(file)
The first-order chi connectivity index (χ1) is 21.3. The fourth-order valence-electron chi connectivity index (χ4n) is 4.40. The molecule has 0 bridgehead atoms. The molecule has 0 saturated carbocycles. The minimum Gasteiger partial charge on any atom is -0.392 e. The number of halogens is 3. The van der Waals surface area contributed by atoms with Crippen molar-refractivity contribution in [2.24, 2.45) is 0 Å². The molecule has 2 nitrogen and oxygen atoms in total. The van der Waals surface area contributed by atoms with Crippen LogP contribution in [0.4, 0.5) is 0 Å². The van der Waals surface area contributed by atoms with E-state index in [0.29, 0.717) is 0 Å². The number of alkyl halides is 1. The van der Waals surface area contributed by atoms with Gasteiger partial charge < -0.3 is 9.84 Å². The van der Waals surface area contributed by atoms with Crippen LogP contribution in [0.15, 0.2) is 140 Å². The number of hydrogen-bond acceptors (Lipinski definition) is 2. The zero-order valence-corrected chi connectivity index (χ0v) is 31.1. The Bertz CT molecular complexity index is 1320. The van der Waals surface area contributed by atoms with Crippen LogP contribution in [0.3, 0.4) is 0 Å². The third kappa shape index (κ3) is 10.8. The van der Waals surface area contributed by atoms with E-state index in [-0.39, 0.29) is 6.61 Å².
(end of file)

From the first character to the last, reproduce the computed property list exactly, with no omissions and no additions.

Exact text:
The first-order chi connectivity index (χ1) is 21.3. The fourth-order valence-electron chi connectivity index (χ4n) is 4.40. The molecule has 0 bridgehead atoms. The molecule has 0 saturated carbocycles. The minimum Gasteiger partial charge on any atom is -0.392 e. The number of halogens is 3. The van der Waals surface area contributed by atoms with Crippen molar-refractivity contribution in [2.24, 2.45) is 0 Å². The molecule has 2 nitrogen and oxygen atoms in total. The van der Waals surface area contributed by atoms with Crippen LogP contribution in [0.4, 0.5) is 0 Å². The van der Waals surface area contributed by atoms with E-state index in [0.29, 0.717) is 0 Å². The number of alkyl halides is 1. The van der Waals surface area contributed by atoms with Gasteiger partial charge < -0.3 is 9.84 Å². The van der Waals surface area contributed by atoms with Crippen LogP contribution in [0.15, 0.2) is 140 Å². The number of hydrogen-bond acceptors (Lipinski definition) is 2. The zero-order valence-corrected chi connectivity index (χ0v) is 31.1. The Bertz CT molecular complexity index is 1320. The van der Waals surface area contributed by atoms with Crippen LogP contribution in [0.3, 0.4) is 0 Å². The third kappa shape index (κ3) is 10.8. The van der Waals surface area contributed by atoms with E-state index in [-0.39, 0.29) is 6.61 Å².